The point being, the Cavaliers don’t have to trade Hickson. If Thompson turns out better than JJ, then Thompson can start and JJ can come off the bench. Or else, if the Cavaliers can get another lottery pick in next year’s incredibly deep draft, then maybe it’s worth it. But the important thing is that Chris Grant doesn’t have to trade JJ and he can hold out for a deal that makes the most sense.

Many fans seemed to want the Cavaliers to solve all their problems in one draft. That wasn’t going to happen. What the Cavaliers did in this draft was add some much needed talent while continuing to stockpile future drafts and giving themselves plenty of roster flexibility and future options. The rebuilding process is very fluid, and now the Cavaliers have multiple directions they can go, depending on what is available in either free agency or else via trade.

The future is getting brighter in Cleveland, and now the key for the team and its fans is to continue practicing patience and persistence. This draft didn’t make the future any less bright, it just it made it less clear how this will all play out. They key is for the team to avoid any quick fixes and to continue down this path of adding talent, and keeping options open. Eventually, the right move will present itself to take the team to the next level, from rebuilding to fighting for contention. Until then, we’ll all just keep waiting and trying to enjoy the slow and steady climb.

  • mgbode

    Tyler Honeycutt > Luke Harangody (w/ Graham already likely casualty as is)

    there’s the roster spot we needed though I see the FO’s point that if they felt the UDFAs and other low-level FAs available were about equal to Honeycutt (or whoever else they may have drafted at that point), then they might as well bank a couple assets for future trades and/or use.

  • mgbode

    I mentioned this in the draft thread, but don’t think I expressed it clearly enough. let me try again.

    it’s not that I (or alot of fans) expected or even wanted the Cavs to address all of their needs in this draft. I understand that winning 25-30 games next year is likely and a good thing as it will put us near the top of what could be a very good draft.

    it’s that what I want is a roster where we don’t have to play most of the players out of position because I want to develop our younger players correctly. this is difficult when you many of the other players (or the young players themselves) are out of position.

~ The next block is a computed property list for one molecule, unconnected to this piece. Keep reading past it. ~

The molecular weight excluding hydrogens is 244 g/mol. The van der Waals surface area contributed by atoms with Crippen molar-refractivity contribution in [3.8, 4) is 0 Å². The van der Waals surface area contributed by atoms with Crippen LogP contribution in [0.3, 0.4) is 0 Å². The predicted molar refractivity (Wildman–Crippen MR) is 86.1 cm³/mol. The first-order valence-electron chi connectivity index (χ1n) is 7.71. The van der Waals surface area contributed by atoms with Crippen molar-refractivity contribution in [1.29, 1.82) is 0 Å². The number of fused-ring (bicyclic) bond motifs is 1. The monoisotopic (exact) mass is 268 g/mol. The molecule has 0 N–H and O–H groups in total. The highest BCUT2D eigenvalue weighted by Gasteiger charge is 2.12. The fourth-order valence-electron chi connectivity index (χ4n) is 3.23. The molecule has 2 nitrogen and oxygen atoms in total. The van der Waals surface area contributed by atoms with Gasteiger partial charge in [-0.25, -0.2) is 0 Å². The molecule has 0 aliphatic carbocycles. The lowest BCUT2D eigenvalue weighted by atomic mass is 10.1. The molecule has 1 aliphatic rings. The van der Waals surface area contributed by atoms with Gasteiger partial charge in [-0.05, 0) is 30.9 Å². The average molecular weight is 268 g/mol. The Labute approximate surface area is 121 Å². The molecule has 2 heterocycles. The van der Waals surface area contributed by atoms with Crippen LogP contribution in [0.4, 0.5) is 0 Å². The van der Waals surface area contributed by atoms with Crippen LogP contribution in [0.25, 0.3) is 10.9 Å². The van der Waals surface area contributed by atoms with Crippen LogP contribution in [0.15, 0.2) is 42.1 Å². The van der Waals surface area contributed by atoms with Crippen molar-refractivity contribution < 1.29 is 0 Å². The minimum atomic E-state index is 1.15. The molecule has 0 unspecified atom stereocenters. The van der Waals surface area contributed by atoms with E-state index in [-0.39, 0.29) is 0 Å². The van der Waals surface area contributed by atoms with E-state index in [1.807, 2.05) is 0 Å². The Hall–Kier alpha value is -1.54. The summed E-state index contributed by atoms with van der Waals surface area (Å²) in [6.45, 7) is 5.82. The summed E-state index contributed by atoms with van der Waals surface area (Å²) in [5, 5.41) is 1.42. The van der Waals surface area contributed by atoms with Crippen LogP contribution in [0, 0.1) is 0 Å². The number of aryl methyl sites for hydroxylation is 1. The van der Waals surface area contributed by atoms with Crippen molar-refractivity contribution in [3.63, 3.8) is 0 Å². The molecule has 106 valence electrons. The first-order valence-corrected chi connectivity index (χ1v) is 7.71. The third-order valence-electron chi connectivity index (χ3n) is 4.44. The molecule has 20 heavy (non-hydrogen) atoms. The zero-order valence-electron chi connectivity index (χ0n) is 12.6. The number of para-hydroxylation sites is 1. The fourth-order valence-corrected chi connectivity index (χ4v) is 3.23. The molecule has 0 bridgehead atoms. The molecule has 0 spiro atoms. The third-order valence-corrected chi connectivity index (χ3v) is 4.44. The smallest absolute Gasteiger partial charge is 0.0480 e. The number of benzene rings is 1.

this is our current roster by likely position if we had to field a team today (I suspect it will be reshuffled quite a bit before the season starts, if it starts).

    PG: Irving, Sessions
    SG: Baron*, Gibson*, Harris
    SF: Eyenga*, Gee*, Graham!
    PF: Hickson, Thompson, Jamison, Harangody!
    C: AV, Hollins, Samuels*, Erden

    *Out of position
    !Should be out of NBA

    Now, imagine Baron gets hurt for a 2 week stretch at some point (likely) and the situation gets even worse.

  • Scott

    I’ll be shocked if Graham is kept beyond the 7/16 deadline for guaranteed contract. Just a gut feeling based on smart business.

  • Harv 21

    I guess I get the trade of the second rounder, but find it hard to believe they like those guys on the roster more.

    Re Baron, sorry, his long history shows he is often initially happy in while he’s getting the ball a lot. But not so much if his minutes go down or there is some other perceived problem; “stable veteran presence” is not a term associated with his long track record. Coach Scott seems no-nonsense, and if Old Baron appears and starts infecting Irving they’ll dump him real quick, even if they have to eat a bunch o’money. There is a difference between being a charismatic player with talent and being a mentor for the young guys.